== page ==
Yeoman was born in Washington, New Jersey in 1863. Her father was a
Presbyterian minister from Massachusetts and her mother was from
Baltimore. Her parents valued highly reading, religion, and music, but
had no particular interest in gardening. In 1890 Louisa married Francis
King, whom she had met through friends in Chicago. Francis was the son
of a wealthy Chicago couple and the newlyweds purchased a home in
Elmhurst, Illinois, near Francis' parents.The marriage was durable and
blessed with three children, but Francis' health was poor. In 1902 he
sought relief in a sanitarium located in Alma, Michigan. The cure
proved successful and in 1903 the couple, along with their three
children, decided to remain in Alma.
Francis was involved in several manufacturing enterprises in
Alma. He also served the community as mayor and was one of the
important members of the state Republican party. Over time he became
interested in the emerging automotive industry. In 1913 he organized and
became president of the Alma Truck Co. which eventually became Republic
Truck. Republic proved very successful and by 1920 it had become one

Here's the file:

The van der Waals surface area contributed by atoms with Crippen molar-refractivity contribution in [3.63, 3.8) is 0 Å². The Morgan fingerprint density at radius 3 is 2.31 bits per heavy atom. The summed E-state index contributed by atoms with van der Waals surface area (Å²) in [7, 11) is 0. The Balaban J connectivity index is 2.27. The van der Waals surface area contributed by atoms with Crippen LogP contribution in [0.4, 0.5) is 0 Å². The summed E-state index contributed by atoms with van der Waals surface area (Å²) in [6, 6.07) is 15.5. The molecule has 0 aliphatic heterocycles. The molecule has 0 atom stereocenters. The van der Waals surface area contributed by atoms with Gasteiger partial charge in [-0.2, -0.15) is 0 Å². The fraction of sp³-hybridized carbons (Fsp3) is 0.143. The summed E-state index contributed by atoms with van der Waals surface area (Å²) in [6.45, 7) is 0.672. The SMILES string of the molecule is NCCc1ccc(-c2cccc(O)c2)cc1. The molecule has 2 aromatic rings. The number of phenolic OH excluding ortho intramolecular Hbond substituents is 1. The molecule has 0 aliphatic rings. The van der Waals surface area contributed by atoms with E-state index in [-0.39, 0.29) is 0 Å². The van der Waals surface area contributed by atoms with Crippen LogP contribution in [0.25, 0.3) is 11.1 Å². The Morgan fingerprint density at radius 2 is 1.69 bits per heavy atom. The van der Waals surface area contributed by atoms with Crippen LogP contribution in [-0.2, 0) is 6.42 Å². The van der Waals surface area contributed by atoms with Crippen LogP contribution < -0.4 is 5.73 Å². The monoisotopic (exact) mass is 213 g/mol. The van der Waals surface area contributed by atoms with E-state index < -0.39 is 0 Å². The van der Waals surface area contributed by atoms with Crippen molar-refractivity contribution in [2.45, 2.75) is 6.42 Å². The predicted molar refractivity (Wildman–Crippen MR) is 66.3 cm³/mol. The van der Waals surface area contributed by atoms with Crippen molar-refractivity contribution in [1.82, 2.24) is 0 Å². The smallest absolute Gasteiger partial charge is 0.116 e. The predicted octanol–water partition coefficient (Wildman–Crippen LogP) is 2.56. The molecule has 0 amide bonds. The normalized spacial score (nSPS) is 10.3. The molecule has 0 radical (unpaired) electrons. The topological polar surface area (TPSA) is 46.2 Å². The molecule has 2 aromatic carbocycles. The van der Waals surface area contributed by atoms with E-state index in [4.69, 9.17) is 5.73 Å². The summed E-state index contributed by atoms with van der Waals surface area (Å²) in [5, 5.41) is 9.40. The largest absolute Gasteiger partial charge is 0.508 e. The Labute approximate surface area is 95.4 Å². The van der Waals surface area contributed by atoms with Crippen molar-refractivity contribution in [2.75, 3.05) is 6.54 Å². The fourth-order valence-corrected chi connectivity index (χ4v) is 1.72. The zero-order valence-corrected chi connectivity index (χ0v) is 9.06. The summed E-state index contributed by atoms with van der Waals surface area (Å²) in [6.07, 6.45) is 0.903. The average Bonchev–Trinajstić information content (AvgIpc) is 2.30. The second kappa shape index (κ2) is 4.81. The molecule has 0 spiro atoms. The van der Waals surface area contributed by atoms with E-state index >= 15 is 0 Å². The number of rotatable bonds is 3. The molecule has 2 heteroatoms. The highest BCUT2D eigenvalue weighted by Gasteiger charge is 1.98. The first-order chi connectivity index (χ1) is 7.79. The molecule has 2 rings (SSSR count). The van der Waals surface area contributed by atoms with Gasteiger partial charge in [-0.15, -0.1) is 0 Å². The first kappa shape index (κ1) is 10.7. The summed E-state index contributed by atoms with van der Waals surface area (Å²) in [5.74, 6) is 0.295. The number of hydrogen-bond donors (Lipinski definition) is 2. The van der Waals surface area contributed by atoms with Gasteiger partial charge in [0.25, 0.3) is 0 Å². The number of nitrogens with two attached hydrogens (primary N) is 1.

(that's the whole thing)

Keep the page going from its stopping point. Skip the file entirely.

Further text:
of the major truck manufacturers in the nation. The substantial income
made possible by Republic's success enabled Mrs. King to indulge her
interests in gardening and to develop a subtantial garden around their
home. The unexpected and untimely death of Francis in 1927 left his
widow financially unable to maintain the lifestyle she had enjoyed for
many years. Although she was by no means destitute, the house and
garden were sold and Mrs. King left Alma for Europe.
|Francis King, 1908
After an extended tour of Europe, Mrs. King returned to the
States in 1928 to campaign for Herbert Hoover. Traveling by train from a
radio address in Schenectady, New York, she happened upon a
conversation with two women who spoke so highly of their town of South
Hatford, New York, that Mrs. King chose to investigate a house for sale
in the community. She was charmed by a "sweet and stately little white
house" which she promptly purchased. There she began a new garden,
naming it Kingstree.
Mrs. King continued to write in her new home, although at a lesser rate than in her years in Alma. She published The Story of the Garden in 1932 and Planning Your Planting
for Montgomery Ward in 1943. Until the very end of her life she
continued to lecture and give gardening advice. Following World War II
she became a strong supporter of the United Nations and the proposed
idea of the International Horticultural Society.
Upon her death, in January 1948, Mrs. King's ashes were spread over her garden at Kingstree.